That feels overwhelming. But what we as citizens do have control of on a daily basis is what we put into our bodies, and I keep coming back to Marion’s quote from What to Eat. Not everyone has the luxury of making choices about food, but for those of us who do, they are a way to take daily action. What we eat matters, to both ourselves and our communities.

Marion continues to be a resource yet she always provides a fresh voice. She updates her Food Politics blog regularly, and as someone who cares strongly about food and the food system, for me, she is a constant source of inspiration and wisdom.

She kindly answered a few Women’s Wisdom Project Q&A questions.

Anna: What does wisdom mean to you?

Marion: Wisdom to me means knowing enough about people and history to make thoughtful decisions about daily life.

Is there an influential woman in your life who passed along a piece of wisdom to you? Who and what?

A dean in my high school assured me that I would have a much better time as an adult.

We have been eating food for all of human history, and yet today, it seems like these days we need specialists to inform us what we should and shouldn’t eat. Do you think that we have lost our common sense in regards to what we eat? If so, why?

The food industry spends fortunes to convince us that our common sense is wrong.  It’s hard to resist that kind of propaganda.

When it comes to food and food production, as we have modernized, what wisdom do you think that we have lost?

If we are to eat well in the future, we must grow food sustainably, replenish soil, preserve water quality, and do everything we can to reduce greenhouse gas emissions.

What do you see as the future of food?

No matter how many of us there are, we will still need to eat.  We must plan for that.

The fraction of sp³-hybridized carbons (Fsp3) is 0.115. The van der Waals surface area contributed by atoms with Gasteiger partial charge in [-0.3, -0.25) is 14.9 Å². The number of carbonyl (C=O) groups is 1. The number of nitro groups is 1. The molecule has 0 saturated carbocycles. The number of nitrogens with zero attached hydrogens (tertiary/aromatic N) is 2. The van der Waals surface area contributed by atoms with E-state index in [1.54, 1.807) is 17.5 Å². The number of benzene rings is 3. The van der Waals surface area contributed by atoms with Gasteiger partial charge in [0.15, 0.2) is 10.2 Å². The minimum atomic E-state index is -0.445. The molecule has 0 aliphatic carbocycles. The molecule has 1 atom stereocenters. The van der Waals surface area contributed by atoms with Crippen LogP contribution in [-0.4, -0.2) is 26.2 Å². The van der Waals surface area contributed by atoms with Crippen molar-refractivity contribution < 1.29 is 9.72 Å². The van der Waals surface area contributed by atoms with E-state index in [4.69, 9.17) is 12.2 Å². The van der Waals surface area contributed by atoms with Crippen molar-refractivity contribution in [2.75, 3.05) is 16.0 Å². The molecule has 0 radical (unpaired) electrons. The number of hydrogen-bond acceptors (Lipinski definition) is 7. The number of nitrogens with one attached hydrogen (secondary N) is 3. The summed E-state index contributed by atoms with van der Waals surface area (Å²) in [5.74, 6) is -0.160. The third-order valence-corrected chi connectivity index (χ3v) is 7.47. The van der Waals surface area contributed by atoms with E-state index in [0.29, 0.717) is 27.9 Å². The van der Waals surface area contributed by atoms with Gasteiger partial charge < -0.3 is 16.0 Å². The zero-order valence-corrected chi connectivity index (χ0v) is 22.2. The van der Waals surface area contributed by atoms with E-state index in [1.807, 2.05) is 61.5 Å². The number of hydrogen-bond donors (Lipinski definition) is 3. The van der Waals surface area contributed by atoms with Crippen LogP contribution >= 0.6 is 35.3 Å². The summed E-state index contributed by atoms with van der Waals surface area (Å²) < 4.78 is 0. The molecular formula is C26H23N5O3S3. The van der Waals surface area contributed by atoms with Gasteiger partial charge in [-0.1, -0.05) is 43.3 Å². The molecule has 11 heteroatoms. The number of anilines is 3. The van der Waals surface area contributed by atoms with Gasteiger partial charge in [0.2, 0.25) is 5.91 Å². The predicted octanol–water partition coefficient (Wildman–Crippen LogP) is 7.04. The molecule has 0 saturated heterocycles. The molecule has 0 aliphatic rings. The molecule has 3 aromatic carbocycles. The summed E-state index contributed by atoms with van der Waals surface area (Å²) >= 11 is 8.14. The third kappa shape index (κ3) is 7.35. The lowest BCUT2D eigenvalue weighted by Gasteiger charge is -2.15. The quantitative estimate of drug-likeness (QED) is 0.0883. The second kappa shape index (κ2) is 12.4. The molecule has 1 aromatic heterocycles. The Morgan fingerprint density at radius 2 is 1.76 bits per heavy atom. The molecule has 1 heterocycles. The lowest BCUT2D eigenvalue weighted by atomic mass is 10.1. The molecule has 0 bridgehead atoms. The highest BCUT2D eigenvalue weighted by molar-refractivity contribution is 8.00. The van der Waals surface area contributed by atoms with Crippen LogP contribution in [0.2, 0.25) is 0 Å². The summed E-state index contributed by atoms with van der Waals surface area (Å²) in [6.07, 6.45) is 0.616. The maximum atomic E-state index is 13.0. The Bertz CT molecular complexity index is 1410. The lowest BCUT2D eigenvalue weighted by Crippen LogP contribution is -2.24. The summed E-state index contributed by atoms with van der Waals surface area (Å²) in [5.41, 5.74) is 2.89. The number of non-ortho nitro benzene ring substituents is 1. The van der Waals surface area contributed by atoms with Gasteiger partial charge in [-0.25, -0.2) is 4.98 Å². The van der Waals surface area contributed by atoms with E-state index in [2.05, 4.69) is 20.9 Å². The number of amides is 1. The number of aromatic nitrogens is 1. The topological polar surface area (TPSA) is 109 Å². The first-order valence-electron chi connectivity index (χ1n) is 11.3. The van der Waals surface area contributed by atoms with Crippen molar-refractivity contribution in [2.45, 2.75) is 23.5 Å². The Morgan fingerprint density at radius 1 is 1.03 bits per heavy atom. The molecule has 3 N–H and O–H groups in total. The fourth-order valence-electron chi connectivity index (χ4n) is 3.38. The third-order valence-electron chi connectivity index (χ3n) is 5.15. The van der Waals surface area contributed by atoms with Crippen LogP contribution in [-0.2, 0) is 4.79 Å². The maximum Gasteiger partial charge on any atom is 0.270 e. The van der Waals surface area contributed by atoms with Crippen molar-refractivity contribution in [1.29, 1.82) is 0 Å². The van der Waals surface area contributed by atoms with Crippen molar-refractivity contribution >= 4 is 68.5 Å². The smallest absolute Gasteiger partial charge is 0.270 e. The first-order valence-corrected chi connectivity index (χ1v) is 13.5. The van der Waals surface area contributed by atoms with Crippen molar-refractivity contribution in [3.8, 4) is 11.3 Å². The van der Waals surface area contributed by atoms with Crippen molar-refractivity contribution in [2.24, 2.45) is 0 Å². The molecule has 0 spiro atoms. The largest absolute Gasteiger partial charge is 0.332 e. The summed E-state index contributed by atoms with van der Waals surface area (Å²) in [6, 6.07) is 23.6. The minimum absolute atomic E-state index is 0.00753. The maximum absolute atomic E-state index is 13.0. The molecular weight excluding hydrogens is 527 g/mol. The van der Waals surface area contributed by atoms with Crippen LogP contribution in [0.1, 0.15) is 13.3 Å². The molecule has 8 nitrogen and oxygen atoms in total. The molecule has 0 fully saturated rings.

What wisdom would you share with your younger self?

Courage!

This papercut is a part of the Women’s Wisdom Project, a project focused on showcasing the wisdom of inspiring, insightful women by making 100 papercut portraits.

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Written by Anna Brones

June 27, 2018 at 07:05

The Obligation of Food Lovers

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“If you are a food lover, then you have an obligation to think about what you’re eating. You have an obligation to know where your food comes from, and you have an obligation to know how the broken food system is negatively affecting so much of the population. We have to start to learn how to turn passion for food into a passion for improving the food system, taking the pleasure that we get from eating and transforming it into advocating for real food, not only for the privileged, but for everyone.”

From this week’s Foodie Underground column on EcoSalon.

Written by Anna Brones

February 12, 2014 at 14:14

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Should We Care About Organic Food?

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“I now feel completely vindicated for NOT buying organic foods.”

Well, great.

The internet was abuzz with the recent study published in the Annals of Internal Medicine that found little evidence that organic foods are more nutritious than conventional grown food, and I found myself getting severely agitated by comments like the above posted in social media circles. Granted, I spend a lot of time thinking about food, but simple statements like the aforementioned prove to me that we are entirely removed from the food process and what we are eating. We are oversimplifying a complex issue.

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Written by Anna Brones

September 11, 2012 at 08:18